Friday, May 13, 2011
5 Horror Shorts
Available as an e-book from Amazon
If you like horror short story collections that leave you wanting more from the author, then this book is for you.
Gerald Rice has crafted 5 short horror stories in this one volume, which I found to be very well crafted. I read it in one sitting, which is rare for me, so that should give you some indication about how good the writing is.
The first story is "First Customer", and Rice builds a sense of urgency mixed with dread, leading up to a surprising ending. Murray has achieved his dream of opening an outdoorsmans store and is all set for a first day of business. We end up going somewhere I didn't expect and it sure wasn't where I thought we were headed. I like that in a story and Rice didn't telegraph his conclusion.
The second story, "Goner", is a zombie tale that was completely compelling. Written from the main character's point of view, we're along for the ride through a zombie-infested landscape. We get to see how Terence handles extermination and elimination of said zombies. There are some close calls and a satisfying ending. I won't forget the stuffed penguin for a while.
"While You Work" is a gruesome excursion into the workplace, giving new meaning to "us" and "them". My nose kept twitching after I read it. You'll find out why.
"Mister Cumberland's Last Magic Show" was my favorite, even over the zombie tale.
Floyd Cumberland is a stage magician unlike any other you've run into and I really wanted more. The enigmatic Malf, Mr. Cumberland's assistant turns into something quite a bit more by the story's end, and the story as a whole gives new meaning to "what you see might be what you get."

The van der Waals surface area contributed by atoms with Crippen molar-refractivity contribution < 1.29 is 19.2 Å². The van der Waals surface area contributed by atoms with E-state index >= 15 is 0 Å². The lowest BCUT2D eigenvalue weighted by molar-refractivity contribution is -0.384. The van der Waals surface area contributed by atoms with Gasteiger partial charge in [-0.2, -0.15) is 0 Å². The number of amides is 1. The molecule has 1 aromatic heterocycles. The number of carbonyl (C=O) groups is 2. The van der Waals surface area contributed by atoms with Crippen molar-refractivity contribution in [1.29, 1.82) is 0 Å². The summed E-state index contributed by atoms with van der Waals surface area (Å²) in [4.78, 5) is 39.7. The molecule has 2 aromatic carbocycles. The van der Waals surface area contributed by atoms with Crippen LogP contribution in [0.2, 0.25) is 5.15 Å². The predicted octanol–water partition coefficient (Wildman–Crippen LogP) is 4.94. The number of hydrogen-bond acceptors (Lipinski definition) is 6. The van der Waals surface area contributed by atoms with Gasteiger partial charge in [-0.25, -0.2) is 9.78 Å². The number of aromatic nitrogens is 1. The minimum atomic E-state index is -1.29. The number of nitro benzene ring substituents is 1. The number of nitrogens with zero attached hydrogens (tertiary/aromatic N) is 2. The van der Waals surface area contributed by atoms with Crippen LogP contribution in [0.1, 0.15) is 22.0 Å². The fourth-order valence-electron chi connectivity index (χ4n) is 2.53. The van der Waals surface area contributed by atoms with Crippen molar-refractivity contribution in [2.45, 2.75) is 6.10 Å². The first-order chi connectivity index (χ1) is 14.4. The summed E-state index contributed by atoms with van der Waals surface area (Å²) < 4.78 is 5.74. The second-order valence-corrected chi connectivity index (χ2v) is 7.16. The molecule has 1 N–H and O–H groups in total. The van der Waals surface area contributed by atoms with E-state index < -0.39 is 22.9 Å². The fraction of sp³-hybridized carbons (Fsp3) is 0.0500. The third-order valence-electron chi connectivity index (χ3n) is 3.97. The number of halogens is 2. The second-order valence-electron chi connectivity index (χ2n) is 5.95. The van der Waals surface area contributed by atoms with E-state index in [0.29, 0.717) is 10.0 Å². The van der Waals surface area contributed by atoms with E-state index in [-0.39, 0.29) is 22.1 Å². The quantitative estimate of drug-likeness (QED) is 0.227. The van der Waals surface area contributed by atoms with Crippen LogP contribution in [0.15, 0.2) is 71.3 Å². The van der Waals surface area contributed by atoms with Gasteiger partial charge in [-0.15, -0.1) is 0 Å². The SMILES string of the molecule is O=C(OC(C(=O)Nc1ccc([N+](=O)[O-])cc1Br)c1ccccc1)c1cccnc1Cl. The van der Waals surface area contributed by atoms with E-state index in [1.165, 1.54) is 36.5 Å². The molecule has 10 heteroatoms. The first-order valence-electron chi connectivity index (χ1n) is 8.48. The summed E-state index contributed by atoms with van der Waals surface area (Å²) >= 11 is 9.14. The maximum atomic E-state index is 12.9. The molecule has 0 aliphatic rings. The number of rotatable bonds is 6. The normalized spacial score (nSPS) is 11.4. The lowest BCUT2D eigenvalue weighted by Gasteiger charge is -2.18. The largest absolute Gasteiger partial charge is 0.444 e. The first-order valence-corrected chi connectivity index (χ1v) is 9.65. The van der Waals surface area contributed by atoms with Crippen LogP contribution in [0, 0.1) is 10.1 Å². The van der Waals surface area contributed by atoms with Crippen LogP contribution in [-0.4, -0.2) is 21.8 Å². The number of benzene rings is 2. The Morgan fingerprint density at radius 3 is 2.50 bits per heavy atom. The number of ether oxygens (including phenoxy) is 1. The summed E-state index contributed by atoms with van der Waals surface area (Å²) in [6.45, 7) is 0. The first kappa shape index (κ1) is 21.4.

This story is crying out to be made into a full-fledged book, in my opinion.
The last of the five, "Things You Never Say" has us along for a road trip with a couple who may or may not be getting along as well as they should. They come upon an accident and the tone of the story shifts somewhat.
It makes you think twice about being short with the ones you claim to love and care for.
Gerald Rice has a great writing style. The stories move well, there are some terrific turns of phrase and they read quickly without bogging down. Short stories are short for a reason and need to establish mood and setting fairly quickly to promote the action and Rice succeeds at juggling all these particular balls at one time.
He sites Stephen King and Al Sarrantonio as influences and I can see that quite plainly, though Rice has honed his own voice in these 5 stories.
Rice has written some full novels as well as Goners, and there is a second Goners volume as well. I look forward to reading more of Rice's work in the future, and that's a great thing to say about an author just starting out.
For more information on Gerald Rice, please visit:
Facebook Gerald Rice Fan Page
The Ghost Toucher